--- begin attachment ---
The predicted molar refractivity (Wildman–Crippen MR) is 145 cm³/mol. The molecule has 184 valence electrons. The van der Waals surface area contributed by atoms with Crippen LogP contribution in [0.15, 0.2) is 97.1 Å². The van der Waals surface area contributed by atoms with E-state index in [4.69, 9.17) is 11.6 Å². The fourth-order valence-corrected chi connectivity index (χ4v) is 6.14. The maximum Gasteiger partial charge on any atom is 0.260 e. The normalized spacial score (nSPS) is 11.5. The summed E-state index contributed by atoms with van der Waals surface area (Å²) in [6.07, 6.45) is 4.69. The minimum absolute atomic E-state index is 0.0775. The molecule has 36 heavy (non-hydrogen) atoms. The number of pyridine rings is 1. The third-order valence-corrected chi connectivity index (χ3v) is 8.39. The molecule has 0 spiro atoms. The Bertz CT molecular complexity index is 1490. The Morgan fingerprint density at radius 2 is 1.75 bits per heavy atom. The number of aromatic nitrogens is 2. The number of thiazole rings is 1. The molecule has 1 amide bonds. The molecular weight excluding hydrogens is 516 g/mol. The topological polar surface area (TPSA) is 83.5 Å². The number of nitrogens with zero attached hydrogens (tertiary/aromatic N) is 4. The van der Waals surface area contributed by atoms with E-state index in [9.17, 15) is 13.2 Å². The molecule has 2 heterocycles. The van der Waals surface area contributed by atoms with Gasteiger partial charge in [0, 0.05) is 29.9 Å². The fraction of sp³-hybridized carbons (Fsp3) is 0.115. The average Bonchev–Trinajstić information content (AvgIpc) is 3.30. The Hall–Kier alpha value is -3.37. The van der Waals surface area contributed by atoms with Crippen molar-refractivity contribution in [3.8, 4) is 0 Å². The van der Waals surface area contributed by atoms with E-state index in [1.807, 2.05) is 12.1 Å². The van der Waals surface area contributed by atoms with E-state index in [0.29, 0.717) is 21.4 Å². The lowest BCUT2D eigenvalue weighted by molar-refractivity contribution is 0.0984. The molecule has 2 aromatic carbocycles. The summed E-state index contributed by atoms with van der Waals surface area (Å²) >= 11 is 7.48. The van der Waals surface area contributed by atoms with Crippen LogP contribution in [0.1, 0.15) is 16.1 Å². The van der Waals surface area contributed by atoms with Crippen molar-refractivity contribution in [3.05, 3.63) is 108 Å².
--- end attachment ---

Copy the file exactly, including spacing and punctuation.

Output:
The predicted molar refractivity (Wildman–Crippen MR) is 145 cm³/mol. The molecule has 184 valence electrons. The van der Waals surface area contributed by atoms with Crippen LogP contribution in [0.15, 0.2) is 97.1 Å². The van der Waals surface area contributed by atoms with E-state index in [4.69, 9.17) is 11.6 Å². The fourth-order valence-corrected chi connectivity index (χ4v) is 6.14. The maximum Gasteiger partial charge on any atom is 0.260 e. The normalized spacial score (nSPS) is 11.5. The summed E-state index contributed by atoms with van der Waals surface area (Å²) in [6.07, 6.45) is 4.69. The minimum absolute atomic E-state index is 0.0775. The molecule has 36 heavy (non-hydrogen) atoms. The number of pyridine rings is 1. The third-order valence-corrected chi connectivity index (χ3v) is 8.39. The molecule has 0 spiro atoms. The Bertz CT molecular complexity index is 1490. The Morgan fingerprint density at radius 2 is 1.75 bits per heavy atom. The number of aromatic nitrogens is 2. The number of thiazole rings is 1. The molecule has 1 amide bonds. The molecular weight excluding hydrogens is 516 g/mol. The topological polar surface area (TPSA) is 83.5 Å². The number of nitrogens with zero attached hydrogens (tertiary/aromatic N) is 4. The van der Waals surface area contributed by atoms with E-state index in [9.17, 15) is 13.2 Å². The molecule has 2 heterocycles. The van der Waals surface area contributed by atoms with Gasteiger partial charge in [0, 0.05) is 29.9 Å². The fraction of sp³-hybridized carbons (Fsp3) is 0.115. The average Bonchev–Trinajstić information content (AvgIpc) is 3.30. The Hall–Kier alpha value is -3.37. The van der Waals surface area contributed by atoms with Crippen molar-refractivity contribution in [3.8, 4) is 0 Å². The van der Waals surface area contributed by atoms with E-state index in [1.807, 2.05) is 12.1 Å². The van der Waals surface area contributed by atoms with E-state index in [0.29, 0.717) is 21.4 Å². The lowest BCUT2D eigenvalue weighted by molar-refractivity contribution is 0.0984. The molecule has 2 aromatic carbocycles. The summed E-state index contributed by atoms with van der Waals surface area (Å²) >= 11 is 7.48. The van der Waals surface area contributed by atoms with Crippen LogP contribution in [0.1, 0.15) is 16.1 Å². The van der Waals surface area contributed by atoms with Crippen molar-refractivity contribution in [3.05, 3.63) is 108 Å².